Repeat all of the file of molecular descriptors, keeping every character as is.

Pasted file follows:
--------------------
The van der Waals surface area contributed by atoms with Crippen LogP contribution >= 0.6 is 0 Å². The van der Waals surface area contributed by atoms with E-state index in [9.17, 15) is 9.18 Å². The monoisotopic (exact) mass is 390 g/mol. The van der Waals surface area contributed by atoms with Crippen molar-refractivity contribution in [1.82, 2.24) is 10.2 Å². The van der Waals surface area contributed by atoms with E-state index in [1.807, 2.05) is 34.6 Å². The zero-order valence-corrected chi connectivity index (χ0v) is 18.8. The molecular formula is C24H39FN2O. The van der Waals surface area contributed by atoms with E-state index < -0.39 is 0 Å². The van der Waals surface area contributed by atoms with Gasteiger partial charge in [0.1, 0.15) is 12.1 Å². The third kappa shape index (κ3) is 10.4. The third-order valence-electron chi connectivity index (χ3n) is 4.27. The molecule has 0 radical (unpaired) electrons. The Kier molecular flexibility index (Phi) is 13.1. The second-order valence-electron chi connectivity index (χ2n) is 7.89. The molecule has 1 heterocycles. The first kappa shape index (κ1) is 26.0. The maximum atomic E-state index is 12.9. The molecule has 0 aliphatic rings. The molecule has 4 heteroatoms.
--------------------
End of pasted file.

The van der Waals surface area contributed by atoms with Crippen LogP contribution >= 0.6 is 0 Å². The van der Waals surface area contributed by atoms with E-state index in [9.17, 15) is 9.18 Å². The monoisotopic (exact) mass is 390 g/mol. The van der Waals surface area contributed by atoms with Crippen molar-refractivity contribution in [1.82, 2.24) is 10.2 Å². The van der Waals surface area contributed by atoms with E-state index in [1.807, 2.05) is 34.6 Å². The zero-order valence-corrected chi connectivity index (χ0v) is 18.8. The molecular formula is C24H39FN2O. The van der Waals surface area contributed by atoms with E-state index < -0.39 is 0 Å². The van der Waals surface area contributed by atoms with Gasteiger partial charge in [0.1, 0.15) is 12.1 Å². The third kappa shape index (κ3) is 10.4. The third-order valence-electron chi connectivity index (χ3n) is 4.27. The molecule has 0 radical (unpaired) electrons. The Kier molecular flexibility index (Phi) is 13.1. The second-order valence-electron chi connectivity index (χ2n) is 7.89. The molecule has 1 heterocycles. The first kappa shape index (κ1) is 26.0. The maximum atomic E-state index is 12.9. The molecule has 0 aliphatic rings. The molecule has 4 heteroatoms.